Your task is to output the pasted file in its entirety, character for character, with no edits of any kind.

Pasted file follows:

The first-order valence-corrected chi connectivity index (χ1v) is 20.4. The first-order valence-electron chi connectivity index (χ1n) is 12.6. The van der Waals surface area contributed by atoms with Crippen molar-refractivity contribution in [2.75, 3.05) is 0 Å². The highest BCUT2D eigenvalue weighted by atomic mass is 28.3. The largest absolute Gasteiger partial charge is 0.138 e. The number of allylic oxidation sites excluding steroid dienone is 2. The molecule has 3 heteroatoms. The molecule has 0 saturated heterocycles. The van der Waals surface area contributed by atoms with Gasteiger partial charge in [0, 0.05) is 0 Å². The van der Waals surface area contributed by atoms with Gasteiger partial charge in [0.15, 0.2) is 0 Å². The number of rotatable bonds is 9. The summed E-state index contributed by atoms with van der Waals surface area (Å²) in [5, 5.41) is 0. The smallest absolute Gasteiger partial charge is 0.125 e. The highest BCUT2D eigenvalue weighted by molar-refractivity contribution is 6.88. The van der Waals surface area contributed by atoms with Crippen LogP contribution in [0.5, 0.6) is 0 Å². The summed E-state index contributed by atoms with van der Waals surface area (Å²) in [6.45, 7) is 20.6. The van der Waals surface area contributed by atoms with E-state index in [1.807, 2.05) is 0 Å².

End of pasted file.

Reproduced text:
The first-order valence-corrected chi connectivity index (χ1v) is 20.4. The first-order valence-electron chi connectivity index (χ1n) is 12.6. The van der Waals surface area contributed by atoms with Crippen molar-refractivity contribution in [2.75, 3.05) is 0 Å². The highest BCUT2D eigenvalue weighted by atomic mass is 28.3. The largest absolute Gasteiger partial charge is 0.138 e. The number of allylic oxidation sites excluding steroid dienone is 2. The molecule has 3 heteroatoms. The molecule has 0 saturated heterocycles. The van der Waals surface area contributed by atoms with Gasteiger partial charge in [0, 0.05) is 0 Å². The van der Waals surface area contributed by atoms with Gasteiger partial charge in [0.15, 0.2) is 0 Å². The number of rotatable bonds is 9. The summed E-state index contributed by atoms with van der Waals surface area (Å²) in [5, 5.41) is 0. The smallest absolute Gasteiger partial charge is 0.125 e. The highest BCUT2D eigenvalue weighted by molar-refractivity contribution is 6.88. The van der Waals surface area contributed by atoms with Crippen LogP contribution in [0.5, 0.6) is 0 Å². The summed E-state index contributed by atoms with van der Waals surface area (Å²) in [6.45, 7) is 20.6. The van der Waals surface area contributed by atoms with E-state index in [1.807, 2.05) is 0 Å².